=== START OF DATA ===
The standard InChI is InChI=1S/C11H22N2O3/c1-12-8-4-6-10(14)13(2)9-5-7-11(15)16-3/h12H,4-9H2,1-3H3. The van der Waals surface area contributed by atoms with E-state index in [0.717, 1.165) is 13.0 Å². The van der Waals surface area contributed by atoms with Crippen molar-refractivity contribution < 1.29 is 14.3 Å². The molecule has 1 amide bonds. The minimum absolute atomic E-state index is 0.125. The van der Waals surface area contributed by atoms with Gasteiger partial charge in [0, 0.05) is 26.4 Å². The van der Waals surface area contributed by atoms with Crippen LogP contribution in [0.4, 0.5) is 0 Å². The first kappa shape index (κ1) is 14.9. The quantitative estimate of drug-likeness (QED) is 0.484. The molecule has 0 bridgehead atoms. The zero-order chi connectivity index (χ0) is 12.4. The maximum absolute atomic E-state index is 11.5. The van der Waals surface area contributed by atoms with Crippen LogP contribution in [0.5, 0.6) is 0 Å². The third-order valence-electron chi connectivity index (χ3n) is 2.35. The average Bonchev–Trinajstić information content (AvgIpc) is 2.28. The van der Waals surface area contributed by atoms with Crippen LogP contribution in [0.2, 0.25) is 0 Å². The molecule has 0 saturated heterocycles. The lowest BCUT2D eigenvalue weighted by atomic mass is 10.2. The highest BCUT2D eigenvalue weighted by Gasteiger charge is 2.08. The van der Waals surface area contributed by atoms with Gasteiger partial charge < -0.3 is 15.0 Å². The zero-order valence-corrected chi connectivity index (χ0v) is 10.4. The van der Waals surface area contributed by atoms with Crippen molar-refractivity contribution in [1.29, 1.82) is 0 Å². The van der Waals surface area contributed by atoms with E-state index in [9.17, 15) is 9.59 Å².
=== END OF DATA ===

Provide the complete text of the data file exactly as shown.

The standard InChI is InChI=1S/C11H22N2O3/c1-12-8-4-6-10(14)13(2)9-5-7-11(15)16-3/h12H,4-9H2,1-3H3. The van der Waals surface area contributed by atoms with E-state index in [0.717, 1.165) is 13.0 Å². The van der Waals surface area contributed by atoms with Crippen molar-refractivity contribution < 1.29 is 14.3 Å². The molecule has 1 amide bonds. The minimum absolute atomic E-state index is 0.125. The van der Waals surface area contributed by atoms with Gasteiger partial charge in [0, 0.05) is 26.4 Å². The van der Waals surface area contributed by atoms with Crippen LogP contribution in [0.4, 0.5) is 0 Å². The first kappa shape index (κ1) is 14.9. The quantitative estimate of drug-likeness (QED) is 0.484. The molecule has 0 bridgehead atoms. The zero-order chi connectivity index (χ0) is 12.4. The maximum absolute atomic E-state index is 11.5. The van der Waals surface area contributed by atoms with Crippen LogP contribution in [0.5, 0.6) is 0 Å². The third-order valence-electron chi connectivity index (χ3n) is 2.35. The average Bonchev–Trinajstić information content (AvgIpc) is 2.28. The van der Waals surface area contributed by atoms with Crippen LogP contribution in [0.2, 0.25) is 0 Å². The molecule has 0 saturated heterocycles. The lowest BCUT2D eigenvalue weighted by atomic mass is 10.2. The highest BCUT2D eigenvalue weighted by Gasteiger charge is 2.08. The van der Waals surface area contributed by atoms with Gasteiger partial charge < -0.3 is 15.0 Å². The zero-order valence-corrected chi connectivity index (χ0v) is 10.4. The van der Waals surface area contributed by atoms with Crippen molar-refractivity contribution in [1.29, 1.82) is 0 Å². The van der Waals surface area contributed by atoms with E-state index in [9.17, 15) is 9.59 Å².